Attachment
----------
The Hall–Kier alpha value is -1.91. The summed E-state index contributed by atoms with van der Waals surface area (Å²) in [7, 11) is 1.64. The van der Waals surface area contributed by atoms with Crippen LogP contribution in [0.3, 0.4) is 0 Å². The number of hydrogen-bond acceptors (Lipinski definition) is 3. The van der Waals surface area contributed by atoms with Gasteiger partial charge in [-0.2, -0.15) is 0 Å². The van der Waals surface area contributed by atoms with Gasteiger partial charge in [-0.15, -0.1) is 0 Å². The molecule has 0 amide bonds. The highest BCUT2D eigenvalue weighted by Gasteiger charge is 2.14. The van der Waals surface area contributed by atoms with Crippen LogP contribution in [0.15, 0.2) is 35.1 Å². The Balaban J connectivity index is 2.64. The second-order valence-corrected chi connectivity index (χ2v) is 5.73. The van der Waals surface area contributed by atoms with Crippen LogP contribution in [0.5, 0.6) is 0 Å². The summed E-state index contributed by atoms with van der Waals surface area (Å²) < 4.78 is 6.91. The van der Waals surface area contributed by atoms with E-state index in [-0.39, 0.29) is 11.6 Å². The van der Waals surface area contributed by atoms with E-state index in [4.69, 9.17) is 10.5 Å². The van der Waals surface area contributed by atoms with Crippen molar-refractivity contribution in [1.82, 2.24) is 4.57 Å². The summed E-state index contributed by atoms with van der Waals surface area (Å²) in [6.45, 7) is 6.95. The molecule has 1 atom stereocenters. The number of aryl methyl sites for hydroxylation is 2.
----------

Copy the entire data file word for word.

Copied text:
The Hall–Kier alpha value is -1.91. The summed E-state index contributed by atoms with van der Waals surface area (Å²) in [7, 11) is 1.64. The van der Waals surface area contributed by atoms with Crippen LogP contribution in [0.3, 0.4) is 0 Å². The number of hydrogen-bond acceptors (Lipinski definition) is 3. The van der Waals surface area contributed by atoms with Gasteiger partial charge in [-0.2, -0.15) is 0 Å². The van der Waals surface area contributed by atoms with Gasteiger partial charge in [-0.15, -0.1) is 0 Å². The molecule has 0 amide bonds. The highest BCUT2D eigenvalue weighted by Gasteiger charge is 2.14. The van der Waals surface area contributed by atoms with Crippen LogP contribution in [0.15, 0.2) is 35.1 Å². The Balaban J connectivity index is 2.64. The second-order valence-corrected chi connectivity index (χ2v) is 5.73. The van der Waals surface area contributed by atoms with Crippen LogP contribution in [0.5, 0.6) is 0 Å². The summed E-state index contributed by atoms with van der Waals surface area (Å²) < 4.78 is 6.91. The van der Waals surface area contributed by atoms with E-state index in [-0.39, 0.29) is 11.6 Å². The van der Waals surface area contributed by atoms with E-state index in [4.69, 9.17) is 10.5 Å². The van der Waals surface area contributed by atoms with Crippen molar-refractivity contribution in [1.82, 2.24) is 4.57 Å². The summed E-state index contributed by atoms with van der Waals surface area (Å²) in [6.45, 7) is 6.95. The molecule has 1 atom stereocenters. The number of aryl methyl sites for hydroxylation is 2.